AP NEWS

Trial set for man in 2017 fatal beating case

May 2, 2019

HUNTINGTON — A trial date has been set for a man accused in the fatal beating of a woman found on a West Huntington porch in 2017.

Zaire Ashanti Monroe, aka Shareef, 36, will have a first-degree murder trial July 30 before Cabell County Circuit Court Judge Paul Farrell.

Monroe is accused of fatally beating Lisa Washburn, 39, of South Point, Ohio, on June 1, 2017. Washburn was found on the porch of a house at the intersection of 10th Avenue West and 5th Street West, nearly two blocks away from where Monroe lived and where the altercation allegedly began.

Monroe went before Farrell for a pretrial hearing Tuesday, where Farrell ruled on motions filed by defense attorneys and Cabell County Assistant Prosecuting Attorney Joe Fincham.

Fincham filed a motion to introduce Monroe’s behavior following the slaying as evidence of Monroe’s alleged guilt. Fincham said multiple witnesses placed Monroe in Huntington around the time of the slaying, but he allegedly fled the state.

Police filed a murder warrant against Monroe just hours after the June 1, 2017, incident, but he was not jailed until July 19, 2017, near Sarasota, Florida.

Fincham called Huntington Police Detective Steve Fitz to testify. Fitz said he spoke

Monroe’s father and other witnesses who saw Monroe in Huntington the night before the slaying. Fitz said he did not search Monroe’s home, but reviewed a list of evidence. He did not know if physical evidence showed Monroe had been staying at the house or if the evidence belonged to Monroe.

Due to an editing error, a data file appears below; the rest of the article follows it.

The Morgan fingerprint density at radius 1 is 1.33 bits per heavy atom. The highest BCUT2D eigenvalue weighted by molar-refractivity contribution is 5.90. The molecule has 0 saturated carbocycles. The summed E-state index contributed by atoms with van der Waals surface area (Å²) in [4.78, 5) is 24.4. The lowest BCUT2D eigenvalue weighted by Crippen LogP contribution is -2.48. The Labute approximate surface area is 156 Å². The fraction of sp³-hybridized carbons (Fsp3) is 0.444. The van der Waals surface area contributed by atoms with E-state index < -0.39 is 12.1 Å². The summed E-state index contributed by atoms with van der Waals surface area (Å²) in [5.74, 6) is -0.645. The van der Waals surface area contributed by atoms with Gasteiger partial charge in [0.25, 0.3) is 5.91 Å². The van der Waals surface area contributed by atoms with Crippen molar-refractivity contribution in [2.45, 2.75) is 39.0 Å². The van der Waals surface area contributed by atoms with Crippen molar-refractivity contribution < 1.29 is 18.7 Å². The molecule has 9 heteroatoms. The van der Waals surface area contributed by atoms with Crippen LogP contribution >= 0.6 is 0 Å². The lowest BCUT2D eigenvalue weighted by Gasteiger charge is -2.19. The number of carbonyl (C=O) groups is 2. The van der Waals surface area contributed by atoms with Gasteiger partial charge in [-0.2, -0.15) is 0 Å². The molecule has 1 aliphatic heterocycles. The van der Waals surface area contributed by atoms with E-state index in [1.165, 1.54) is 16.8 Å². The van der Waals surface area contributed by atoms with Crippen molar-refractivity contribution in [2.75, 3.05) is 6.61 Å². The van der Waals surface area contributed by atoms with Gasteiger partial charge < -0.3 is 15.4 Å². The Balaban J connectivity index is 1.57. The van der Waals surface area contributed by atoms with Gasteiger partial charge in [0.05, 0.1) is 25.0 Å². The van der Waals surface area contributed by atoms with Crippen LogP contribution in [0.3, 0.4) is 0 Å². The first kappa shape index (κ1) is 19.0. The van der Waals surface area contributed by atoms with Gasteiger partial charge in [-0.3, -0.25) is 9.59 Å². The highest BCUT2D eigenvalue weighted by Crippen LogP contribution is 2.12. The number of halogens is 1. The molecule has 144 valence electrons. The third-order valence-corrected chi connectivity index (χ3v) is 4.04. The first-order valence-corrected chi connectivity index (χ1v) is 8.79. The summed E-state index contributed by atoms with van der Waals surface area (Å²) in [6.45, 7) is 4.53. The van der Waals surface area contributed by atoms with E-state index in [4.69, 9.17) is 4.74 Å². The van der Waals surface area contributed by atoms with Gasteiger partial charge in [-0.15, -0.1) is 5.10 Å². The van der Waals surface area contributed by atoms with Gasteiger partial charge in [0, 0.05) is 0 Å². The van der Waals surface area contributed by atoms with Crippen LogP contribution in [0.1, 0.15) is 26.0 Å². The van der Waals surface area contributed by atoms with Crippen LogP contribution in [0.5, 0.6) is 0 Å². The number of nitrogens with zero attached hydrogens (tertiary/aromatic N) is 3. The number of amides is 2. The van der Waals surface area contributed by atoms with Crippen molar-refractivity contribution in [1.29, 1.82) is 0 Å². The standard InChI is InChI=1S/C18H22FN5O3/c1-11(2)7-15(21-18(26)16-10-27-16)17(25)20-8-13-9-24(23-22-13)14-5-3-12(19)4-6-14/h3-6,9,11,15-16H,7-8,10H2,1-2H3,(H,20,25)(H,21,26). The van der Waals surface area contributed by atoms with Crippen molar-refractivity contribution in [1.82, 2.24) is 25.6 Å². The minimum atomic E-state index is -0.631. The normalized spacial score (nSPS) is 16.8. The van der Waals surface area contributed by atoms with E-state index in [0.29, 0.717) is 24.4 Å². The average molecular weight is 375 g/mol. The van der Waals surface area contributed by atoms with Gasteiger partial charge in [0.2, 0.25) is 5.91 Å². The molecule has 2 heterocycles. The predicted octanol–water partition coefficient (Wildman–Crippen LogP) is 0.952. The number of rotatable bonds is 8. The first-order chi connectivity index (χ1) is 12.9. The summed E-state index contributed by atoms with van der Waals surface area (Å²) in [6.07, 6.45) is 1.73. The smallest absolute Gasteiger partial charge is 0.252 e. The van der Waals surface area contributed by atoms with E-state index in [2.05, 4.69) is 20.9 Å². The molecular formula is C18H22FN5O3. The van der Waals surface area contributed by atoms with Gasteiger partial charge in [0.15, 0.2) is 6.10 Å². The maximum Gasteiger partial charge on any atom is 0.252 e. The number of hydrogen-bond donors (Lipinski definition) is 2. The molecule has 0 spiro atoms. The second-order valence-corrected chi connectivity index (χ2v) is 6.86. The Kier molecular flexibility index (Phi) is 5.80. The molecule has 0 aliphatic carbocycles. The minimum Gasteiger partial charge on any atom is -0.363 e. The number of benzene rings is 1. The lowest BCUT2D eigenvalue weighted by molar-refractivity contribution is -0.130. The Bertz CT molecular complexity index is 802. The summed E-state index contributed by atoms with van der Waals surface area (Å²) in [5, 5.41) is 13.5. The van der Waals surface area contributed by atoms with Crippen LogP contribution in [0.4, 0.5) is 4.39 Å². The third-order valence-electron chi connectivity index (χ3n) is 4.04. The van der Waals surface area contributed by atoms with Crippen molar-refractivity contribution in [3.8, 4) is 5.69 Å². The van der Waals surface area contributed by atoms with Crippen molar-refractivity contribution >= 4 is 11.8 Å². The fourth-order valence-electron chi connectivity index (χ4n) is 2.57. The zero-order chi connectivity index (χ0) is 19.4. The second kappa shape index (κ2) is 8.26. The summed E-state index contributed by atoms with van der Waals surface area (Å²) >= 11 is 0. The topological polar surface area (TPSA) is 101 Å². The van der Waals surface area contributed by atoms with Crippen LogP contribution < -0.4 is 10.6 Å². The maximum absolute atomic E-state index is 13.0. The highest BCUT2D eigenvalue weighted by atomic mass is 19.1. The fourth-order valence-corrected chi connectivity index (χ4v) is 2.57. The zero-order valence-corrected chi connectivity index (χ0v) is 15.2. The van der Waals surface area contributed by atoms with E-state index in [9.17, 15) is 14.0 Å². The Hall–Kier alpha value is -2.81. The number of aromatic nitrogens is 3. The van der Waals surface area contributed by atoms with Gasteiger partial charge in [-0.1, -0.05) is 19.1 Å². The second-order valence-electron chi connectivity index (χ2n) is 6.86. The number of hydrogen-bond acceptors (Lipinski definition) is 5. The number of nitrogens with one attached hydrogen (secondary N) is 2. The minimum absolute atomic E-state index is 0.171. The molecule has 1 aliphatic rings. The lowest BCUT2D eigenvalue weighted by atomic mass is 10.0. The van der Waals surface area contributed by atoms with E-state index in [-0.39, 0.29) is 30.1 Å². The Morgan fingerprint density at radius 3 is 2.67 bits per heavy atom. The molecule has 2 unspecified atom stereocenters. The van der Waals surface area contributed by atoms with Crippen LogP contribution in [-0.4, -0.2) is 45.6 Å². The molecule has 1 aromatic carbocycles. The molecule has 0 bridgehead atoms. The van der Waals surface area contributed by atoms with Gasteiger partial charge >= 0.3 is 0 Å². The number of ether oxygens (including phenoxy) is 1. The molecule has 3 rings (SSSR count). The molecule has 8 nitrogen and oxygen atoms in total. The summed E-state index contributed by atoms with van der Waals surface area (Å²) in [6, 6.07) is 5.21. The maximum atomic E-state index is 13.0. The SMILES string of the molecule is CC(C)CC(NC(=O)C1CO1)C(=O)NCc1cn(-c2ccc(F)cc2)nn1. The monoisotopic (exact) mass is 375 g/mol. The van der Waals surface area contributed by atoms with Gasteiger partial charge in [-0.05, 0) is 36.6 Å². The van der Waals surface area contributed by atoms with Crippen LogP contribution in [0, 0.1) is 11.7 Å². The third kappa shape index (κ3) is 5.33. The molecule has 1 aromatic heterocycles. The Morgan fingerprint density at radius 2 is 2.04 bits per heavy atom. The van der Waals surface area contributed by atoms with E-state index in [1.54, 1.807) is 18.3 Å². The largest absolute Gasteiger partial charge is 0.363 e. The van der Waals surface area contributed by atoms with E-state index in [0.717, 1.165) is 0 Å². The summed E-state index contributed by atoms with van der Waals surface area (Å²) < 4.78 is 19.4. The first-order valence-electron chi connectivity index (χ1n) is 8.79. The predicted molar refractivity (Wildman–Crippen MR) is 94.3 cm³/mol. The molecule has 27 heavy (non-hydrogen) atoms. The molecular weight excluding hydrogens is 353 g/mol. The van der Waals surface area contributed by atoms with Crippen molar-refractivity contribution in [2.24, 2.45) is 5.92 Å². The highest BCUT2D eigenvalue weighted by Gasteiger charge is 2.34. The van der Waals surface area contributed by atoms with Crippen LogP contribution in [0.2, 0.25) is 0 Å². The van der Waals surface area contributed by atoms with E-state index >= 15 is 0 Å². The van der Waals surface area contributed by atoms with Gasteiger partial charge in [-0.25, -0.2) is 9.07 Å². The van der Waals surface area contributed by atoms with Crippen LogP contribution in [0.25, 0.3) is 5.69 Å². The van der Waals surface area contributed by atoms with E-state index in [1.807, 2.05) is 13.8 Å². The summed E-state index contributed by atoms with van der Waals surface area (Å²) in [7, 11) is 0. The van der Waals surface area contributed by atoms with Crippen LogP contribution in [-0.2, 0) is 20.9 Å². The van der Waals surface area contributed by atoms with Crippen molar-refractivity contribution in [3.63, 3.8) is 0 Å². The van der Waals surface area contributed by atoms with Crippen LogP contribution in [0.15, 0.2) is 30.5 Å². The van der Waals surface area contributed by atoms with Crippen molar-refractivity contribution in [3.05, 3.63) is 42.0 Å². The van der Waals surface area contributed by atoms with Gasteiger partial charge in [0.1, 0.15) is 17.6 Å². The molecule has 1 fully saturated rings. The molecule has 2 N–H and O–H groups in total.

Defense attorney Jack Dolance argued prosecutors should not be allowed to make the argument.

“Mr. Fitz, the state’s witness, has no firsthand knowledge that Mr. Monore even lived at the address that he supposedly fled from in this case,” Dolance said. “He doesn’t even know if Mr. Monroe lived there.”

However, Farrell said the issue is whether Monroe fled the state and not from that particular residence. He granted prosecutors permission to make the argument during trial.

Also Tuesday, Farrell set a May 9 hearing for Dolance to call witnesses in support of motions he filed to suppress evidence and ultimately dismiss the case against Monroe.

Dolance said police had searched Monroe’s home and collected evidence without a warrant, which they obtained afterward. Police may only perform a search without a warrant under certain exceptions to the Fourth Amendment, including when evidence is in plain view or when people may be in immediate danger.

According to the warrant, police canvassing the area where Washburn’s body was found came upon Monroe’s home “standing wide open with several lights on and furniture overturned.” Police said they then saw blood inside the home and entered.

Dolance said he was prepared to argue police performed an unlawful search, but Farrell questioned why he did not subpoena witnesses to testify. Dolance said he was relying on emails with prosecutors and believed they would subpoena necessary officers for Tuesday’s hearing.

“You’ve been practicing long enough that you should always cover whoever you need with a subpoena so that they’re here for sure,” Farrell said.

Also Tuesday, Farrell denied a defense motion to call an expert witness during trial who specializes in the psychology of witness memory. Farrell said it is up to the jury to decide the credibility of a witness.

Travis Crum is a reporter for The Herald-Dispatch. He can be reached by phone at 304-526-2801.